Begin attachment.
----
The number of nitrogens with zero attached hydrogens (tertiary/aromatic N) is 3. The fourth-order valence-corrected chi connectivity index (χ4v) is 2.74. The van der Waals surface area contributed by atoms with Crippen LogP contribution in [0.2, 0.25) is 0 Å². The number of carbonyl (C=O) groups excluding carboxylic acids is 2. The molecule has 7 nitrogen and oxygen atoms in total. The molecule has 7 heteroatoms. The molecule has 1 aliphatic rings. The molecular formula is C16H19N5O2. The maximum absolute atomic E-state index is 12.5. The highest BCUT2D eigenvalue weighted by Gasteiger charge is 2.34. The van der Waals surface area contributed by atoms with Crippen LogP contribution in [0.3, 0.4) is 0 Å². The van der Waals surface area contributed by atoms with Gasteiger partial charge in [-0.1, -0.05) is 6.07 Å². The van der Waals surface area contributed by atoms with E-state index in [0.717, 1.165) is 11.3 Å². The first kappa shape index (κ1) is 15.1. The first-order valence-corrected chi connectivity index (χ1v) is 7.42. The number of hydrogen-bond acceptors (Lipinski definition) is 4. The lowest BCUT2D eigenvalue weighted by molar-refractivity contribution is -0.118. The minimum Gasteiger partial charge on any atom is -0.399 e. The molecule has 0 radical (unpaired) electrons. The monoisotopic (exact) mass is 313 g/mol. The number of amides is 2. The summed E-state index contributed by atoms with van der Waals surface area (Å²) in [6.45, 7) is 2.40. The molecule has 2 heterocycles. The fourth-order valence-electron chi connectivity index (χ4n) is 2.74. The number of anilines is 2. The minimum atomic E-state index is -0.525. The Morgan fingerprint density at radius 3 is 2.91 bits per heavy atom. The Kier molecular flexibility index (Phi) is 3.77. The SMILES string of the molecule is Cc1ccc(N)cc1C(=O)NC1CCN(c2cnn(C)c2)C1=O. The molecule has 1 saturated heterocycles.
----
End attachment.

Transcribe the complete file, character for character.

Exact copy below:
The number of nitrogens with zero attached hydrogens (tertiary/aromatic N) is 3. The fourth-order valence-corrected chi connectivity index (χ4v) is 2.74. The van der Waals surface area contributed by atoms with Crippen LogP contribution in [0.2, 0.25) is 0 Å². The number of carbonyl (C=O) groups excluding carboxylic acids is 2. The molecule has 7 nitrogen and oxygen atoms in total. The molecule has 7 heteroatoms. The molecule has 1 aliphatic rings. The molecular formula is C16H19N5O2. The maximum absolute atomic E-state index is 12.5. The highest BCUT2D eigenvalue weighted by Gasteiger charge is 2.34. The van der Waals surface area contributed by atoms with Crippen LogP contribution in [0.3, 0.4) is 0 Å². The van der Waals surface area contributed by atoms with Gasteiger partial charge in [-0.1, -0.05) is 6.07 Å². The van der Waals surface area contributed by atoms with E-state index in [0.717, 1.165) is 11.3 Å². The first kappa shape index (κ1) is 15.1. The first-order valence-corrected chi connectivity index (χ1v) is 7.42. The number of hydrogen-bond acceptors (Lipinski definition) is 4. The lowest BCUT2D eigenvalue weighted by molar-refractivity contribution is -0.118. The minimum Gasteiger partial charge on any atom is -0.399 e. The molecule has 0 radical (unpaired) electrons. The monoisotopic (exact) mass is 313 g/mol. The number of amides is 2. The summed E-state index contributed by atoms with van der Waals surface area (Å²) in [6.45, 7) is 2.40. The molecule has 2 heterocycles. The fourth-order valence-electron chi connectivity index (χ4n) is 2.74. The number of anilines is 2. The minimum atomic E-state index is -0.525. The Morgan fingerprint density at radius 3 is 2.91 bits per heavy atom. The Kier molecular flexibility index (Phi) is 3.77. The SMILES string of the molecule is Cc1ccc(N)cc1C(=O)NC1CCN(c2cnn(C)c2)C1=O. The molecule has 1 saturated heterocycles.